Cleaner Air Could Mean Healthier Brains for Older Women

Friday, January 14, 2022 — Everyone knows that clean air means healthier bodies, but new research suggests it may also help with aging minds.

“Our study is important because it is one of the first to show that reducing air pollution over time may benefit the brain health of older women by decreasing their likelihood of developing dementia,” said Shenhui Wang, lead author of the study. Wang is an assistant professor of neuroscience research at the Keck School of Medicine at the University of Southern California in Los Angeles.

Previous research has linked air pollution exposure later in life to an increased risk of dementia, but it wasn’t clear how improved air quality affects brain health.

To find out, the researchers analyzed data from more than 2,200 American women (ages 74 to 92) who took annual mental function tests between 2008 and 2018 as part of a long-term study. They did not have dementia when the study began.

The researchers used the women’s home addresses to estimate their exposure to air pollution during this period.

Those living in areas with the largest reductions in two air pollutants — fine particulate matter and traffic-related nitrogen dioxide — saw a 14% and 26% reduced risk of dementia, respectively, according to findings published online Jan. 11 in the Journal official. Proceedings of the National Academy of Sciences.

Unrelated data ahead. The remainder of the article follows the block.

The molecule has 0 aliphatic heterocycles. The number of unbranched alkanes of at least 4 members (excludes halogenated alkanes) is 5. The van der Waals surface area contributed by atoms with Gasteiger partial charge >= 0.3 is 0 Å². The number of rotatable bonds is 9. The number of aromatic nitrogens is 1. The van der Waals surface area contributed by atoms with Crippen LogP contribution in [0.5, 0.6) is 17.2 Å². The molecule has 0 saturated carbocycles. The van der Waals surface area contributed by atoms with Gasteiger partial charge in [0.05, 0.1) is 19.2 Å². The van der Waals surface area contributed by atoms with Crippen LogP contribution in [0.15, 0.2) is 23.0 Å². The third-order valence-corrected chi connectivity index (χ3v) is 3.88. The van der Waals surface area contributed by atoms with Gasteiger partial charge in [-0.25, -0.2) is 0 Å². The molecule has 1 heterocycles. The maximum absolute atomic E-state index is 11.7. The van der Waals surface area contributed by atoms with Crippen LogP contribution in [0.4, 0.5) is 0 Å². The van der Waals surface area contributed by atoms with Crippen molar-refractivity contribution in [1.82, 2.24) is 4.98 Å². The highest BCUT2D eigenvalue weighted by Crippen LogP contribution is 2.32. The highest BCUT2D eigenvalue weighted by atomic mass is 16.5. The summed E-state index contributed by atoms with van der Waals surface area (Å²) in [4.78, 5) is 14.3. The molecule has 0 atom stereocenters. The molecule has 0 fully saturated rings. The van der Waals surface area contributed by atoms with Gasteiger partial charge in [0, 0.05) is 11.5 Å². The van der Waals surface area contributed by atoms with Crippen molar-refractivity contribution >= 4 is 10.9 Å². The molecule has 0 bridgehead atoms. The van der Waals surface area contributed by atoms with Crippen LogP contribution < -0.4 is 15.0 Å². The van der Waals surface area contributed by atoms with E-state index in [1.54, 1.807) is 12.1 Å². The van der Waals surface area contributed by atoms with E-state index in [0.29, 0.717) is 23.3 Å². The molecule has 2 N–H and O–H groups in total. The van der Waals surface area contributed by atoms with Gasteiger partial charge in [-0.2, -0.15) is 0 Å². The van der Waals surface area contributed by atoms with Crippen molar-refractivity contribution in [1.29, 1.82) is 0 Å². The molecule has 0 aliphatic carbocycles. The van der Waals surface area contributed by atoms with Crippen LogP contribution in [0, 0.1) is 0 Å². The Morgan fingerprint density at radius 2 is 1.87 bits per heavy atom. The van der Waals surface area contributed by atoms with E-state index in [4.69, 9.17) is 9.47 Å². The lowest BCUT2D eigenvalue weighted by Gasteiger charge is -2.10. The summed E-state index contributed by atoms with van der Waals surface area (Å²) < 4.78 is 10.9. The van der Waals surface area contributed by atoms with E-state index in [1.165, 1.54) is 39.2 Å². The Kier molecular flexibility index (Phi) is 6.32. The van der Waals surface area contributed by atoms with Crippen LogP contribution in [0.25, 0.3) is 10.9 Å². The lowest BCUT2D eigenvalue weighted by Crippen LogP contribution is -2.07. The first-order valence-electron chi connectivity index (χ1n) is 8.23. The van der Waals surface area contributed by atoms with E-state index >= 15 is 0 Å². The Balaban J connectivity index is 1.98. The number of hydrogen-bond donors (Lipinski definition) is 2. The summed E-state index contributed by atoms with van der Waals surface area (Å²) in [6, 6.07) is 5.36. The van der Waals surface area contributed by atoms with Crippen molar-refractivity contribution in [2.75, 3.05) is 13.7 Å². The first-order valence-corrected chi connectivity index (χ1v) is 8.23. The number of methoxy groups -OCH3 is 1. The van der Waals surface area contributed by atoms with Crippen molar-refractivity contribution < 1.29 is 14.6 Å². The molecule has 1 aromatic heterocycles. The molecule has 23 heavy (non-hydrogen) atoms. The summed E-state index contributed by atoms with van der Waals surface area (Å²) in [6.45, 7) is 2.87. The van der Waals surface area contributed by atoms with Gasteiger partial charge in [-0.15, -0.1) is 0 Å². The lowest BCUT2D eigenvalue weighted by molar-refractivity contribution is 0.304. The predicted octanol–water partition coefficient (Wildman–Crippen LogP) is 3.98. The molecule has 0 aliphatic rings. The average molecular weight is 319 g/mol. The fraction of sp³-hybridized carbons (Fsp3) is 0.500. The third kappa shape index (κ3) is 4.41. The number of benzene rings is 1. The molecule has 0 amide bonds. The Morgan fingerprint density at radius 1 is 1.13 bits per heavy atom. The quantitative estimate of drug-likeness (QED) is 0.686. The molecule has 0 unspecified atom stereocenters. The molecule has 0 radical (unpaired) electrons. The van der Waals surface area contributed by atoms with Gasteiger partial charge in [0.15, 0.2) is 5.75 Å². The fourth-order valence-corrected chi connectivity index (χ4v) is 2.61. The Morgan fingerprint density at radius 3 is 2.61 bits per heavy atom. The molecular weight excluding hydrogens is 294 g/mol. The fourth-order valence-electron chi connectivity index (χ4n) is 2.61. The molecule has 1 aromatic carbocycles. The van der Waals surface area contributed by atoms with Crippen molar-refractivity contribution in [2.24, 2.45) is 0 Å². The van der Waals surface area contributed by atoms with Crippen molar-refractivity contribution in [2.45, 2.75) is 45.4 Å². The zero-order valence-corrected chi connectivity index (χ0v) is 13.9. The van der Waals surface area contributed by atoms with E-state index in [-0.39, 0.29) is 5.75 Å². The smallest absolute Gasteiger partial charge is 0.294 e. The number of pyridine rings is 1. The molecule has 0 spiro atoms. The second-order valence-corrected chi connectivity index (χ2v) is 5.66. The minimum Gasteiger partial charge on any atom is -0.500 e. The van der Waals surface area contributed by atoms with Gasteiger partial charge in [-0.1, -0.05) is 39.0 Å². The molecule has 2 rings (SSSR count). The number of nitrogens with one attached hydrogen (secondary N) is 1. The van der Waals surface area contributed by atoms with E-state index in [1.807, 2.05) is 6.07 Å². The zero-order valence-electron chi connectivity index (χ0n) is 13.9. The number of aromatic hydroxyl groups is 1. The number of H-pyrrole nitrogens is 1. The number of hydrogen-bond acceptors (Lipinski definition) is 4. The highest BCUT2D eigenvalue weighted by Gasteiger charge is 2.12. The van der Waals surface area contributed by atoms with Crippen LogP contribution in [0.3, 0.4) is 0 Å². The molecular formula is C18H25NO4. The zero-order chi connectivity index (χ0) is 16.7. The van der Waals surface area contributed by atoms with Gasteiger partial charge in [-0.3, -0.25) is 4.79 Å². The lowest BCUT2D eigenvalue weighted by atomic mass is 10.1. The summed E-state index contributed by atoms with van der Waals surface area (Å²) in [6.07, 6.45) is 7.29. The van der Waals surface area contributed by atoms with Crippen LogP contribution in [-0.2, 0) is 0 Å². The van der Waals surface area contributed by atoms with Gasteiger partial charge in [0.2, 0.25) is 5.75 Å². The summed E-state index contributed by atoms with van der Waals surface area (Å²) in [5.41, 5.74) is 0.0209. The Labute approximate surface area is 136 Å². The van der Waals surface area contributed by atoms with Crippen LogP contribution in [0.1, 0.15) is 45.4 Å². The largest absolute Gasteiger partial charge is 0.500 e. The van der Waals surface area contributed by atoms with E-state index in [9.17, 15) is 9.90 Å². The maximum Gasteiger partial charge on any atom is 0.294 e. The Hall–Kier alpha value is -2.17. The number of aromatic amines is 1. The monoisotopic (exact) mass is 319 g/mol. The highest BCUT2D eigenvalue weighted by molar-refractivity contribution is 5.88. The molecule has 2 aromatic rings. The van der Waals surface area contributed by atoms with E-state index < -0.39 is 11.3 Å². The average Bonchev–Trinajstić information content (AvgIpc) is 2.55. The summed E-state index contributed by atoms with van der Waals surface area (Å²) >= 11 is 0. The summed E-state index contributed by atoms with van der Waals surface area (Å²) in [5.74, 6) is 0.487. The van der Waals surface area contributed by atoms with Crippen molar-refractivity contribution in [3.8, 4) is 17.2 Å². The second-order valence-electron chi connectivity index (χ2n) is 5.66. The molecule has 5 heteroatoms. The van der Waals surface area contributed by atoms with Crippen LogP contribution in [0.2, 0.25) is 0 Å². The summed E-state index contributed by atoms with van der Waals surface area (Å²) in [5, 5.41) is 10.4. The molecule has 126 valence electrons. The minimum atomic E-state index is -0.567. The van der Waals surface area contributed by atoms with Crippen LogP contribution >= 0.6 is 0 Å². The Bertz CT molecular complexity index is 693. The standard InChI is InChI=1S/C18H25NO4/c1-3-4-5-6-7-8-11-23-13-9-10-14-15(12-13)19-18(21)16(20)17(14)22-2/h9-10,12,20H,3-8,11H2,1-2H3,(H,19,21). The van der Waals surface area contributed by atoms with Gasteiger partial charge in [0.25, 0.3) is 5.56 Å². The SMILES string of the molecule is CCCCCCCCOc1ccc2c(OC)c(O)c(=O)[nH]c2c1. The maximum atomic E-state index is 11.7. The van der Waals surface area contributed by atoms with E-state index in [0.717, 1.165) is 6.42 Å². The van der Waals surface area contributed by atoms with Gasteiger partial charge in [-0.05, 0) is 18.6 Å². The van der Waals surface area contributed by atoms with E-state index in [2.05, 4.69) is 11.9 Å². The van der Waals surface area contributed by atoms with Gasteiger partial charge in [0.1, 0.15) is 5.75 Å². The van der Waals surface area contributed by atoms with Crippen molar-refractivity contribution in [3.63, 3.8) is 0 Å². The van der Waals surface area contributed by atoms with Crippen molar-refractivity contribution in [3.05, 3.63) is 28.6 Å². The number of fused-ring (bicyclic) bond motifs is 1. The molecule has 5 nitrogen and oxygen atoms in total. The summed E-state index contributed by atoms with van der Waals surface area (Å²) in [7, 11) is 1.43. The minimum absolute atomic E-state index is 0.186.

Although the study did not demonstrate a cause-and-effect relationship, the brain benefit associated with clean air was consistent regardless of age, economic status, heart disease risk factors, and a genetic risk factor for dementia and Alzheimer’s disease known as apolipoprotein E genetic makeup.

“The takeaway message is that reducing exposure to air pollution can promote healthy brain aging,” Wang said in a university news release.

The study authors note that dementia disproportionately affects women.

Alzheimer’s disease and related dementias are very costly to the health care system and families, said study co-author Diana Younan, a former senior researcher at the Keck School.

“Our research suggests that tightening air quality standards may help prevent Alzheimer’s disease and related dementia in older women, thereby reducing the societal burden,” she said.

Resources

  • University of Southern California, Press Release, January 10, 2022

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